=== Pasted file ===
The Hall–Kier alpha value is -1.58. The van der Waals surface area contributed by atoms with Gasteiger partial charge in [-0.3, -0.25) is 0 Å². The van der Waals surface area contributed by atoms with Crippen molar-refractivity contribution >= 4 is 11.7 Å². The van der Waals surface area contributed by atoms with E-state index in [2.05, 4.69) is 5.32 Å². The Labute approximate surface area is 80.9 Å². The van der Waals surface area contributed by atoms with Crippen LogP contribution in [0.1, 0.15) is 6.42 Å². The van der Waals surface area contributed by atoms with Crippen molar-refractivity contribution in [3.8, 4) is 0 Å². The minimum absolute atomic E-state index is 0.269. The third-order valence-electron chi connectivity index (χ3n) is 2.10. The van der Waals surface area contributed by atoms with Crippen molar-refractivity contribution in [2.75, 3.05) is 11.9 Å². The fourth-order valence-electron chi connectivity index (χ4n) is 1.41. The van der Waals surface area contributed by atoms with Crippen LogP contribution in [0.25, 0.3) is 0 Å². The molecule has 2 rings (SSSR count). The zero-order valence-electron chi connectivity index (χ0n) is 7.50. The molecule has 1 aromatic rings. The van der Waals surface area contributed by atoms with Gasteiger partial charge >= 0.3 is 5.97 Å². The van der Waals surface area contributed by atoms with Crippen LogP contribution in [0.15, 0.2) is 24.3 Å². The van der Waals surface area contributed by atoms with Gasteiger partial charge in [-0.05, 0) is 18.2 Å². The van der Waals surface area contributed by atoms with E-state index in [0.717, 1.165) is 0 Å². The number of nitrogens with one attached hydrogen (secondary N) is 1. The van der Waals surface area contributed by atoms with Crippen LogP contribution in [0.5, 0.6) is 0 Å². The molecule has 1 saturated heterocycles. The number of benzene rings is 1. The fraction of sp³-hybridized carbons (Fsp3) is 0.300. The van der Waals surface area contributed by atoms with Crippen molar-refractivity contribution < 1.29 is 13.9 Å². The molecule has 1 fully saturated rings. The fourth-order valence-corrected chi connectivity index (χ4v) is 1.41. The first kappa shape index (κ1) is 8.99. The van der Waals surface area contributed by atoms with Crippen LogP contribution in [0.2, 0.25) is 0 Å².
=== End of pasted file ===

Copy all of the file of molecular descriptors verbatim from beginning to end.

The Hall–Kier alpha value is -1.58. The van der Waals surface area contributed by atoms with Gasteiger partial charge in [-0.3, -0.25) is 0 Å². The van der Waals surface area contributed by atoms with Crippen molar-refractivity contribution >= 4 is 11.7 Å². The van der Waals surface area contributed by atoms with E-state index in [2.05, 4.69) is 5.32 Å². The Labute approximate surface area is 80.9 Å². The van der Waals surface area contributed by atoms with Crippen LogP contribution in [0.1, 0.15) is 6.42 Å². The van der Waals surface area contributed by atoms with Crippen molar-refractivity contribution in [3.8, 4) is 0 Å². The minimum absolute atomic E-state index is 0.269. The third-order valence-electron chi connectivity index (χ3n) is 2.10. The van der Waals surface area contributed by atoms with Crippen molar-refractivity contribution in [2.75, 3.05) is 11.9 Å². The fourth-order valence-electron chi connectivity index (χ4n) is 1.41. The van der Waals surface area contributed by atoms with Crippen LogP contribution in [0.25, 0.3) is 0 Å². The molecule has 2 rings (SSSR count). The zero-order valence-electron chi connectivity index (χ0n) is 7.50. The molecule has 1 aromatic rings. The van der Waals surface area contributed by atoms with Gasteiger partial charge >= 0.3 is 5.97 Å². The van der Waals surface area contributed by atoms with Crippen LogP contribution in [0.15, 0.2) is 24.3 Å². The van der Waals surface area contributed by atoms with Gasteiger partial charge in [-0.05, 0) is 18.2 Å². The van der Waals surface area contributed by atoms with E-state index in [0.717, 1.165) is 0 Å². The number of nitrogens with one attached hydrogen (secondary N) is 1. The van der Waals surface area contributed by atoms with Crippen LogP contribution in [0.5, 0.6) is 0 Å². The molecule has 1 saturated heterocycles. The number of benzene rings is 1. The fraction of sp³-hybridized carbons (Fsp3) is 0.300. The van der Waals surface area contributed by atoms with Crippen molar-refractivity contribution < 1.29 is 13.9 Å². The molecule has 1 fully saturated rings. The fourth-order valence-corrected chi connectivity index (χ4v) is 1.41. The first kappa shape index (κ1) is 8.99. The van der Waals surface area contributed by atoms with Crippen LogP contribution in [0.2, 0.25) is 0 Å².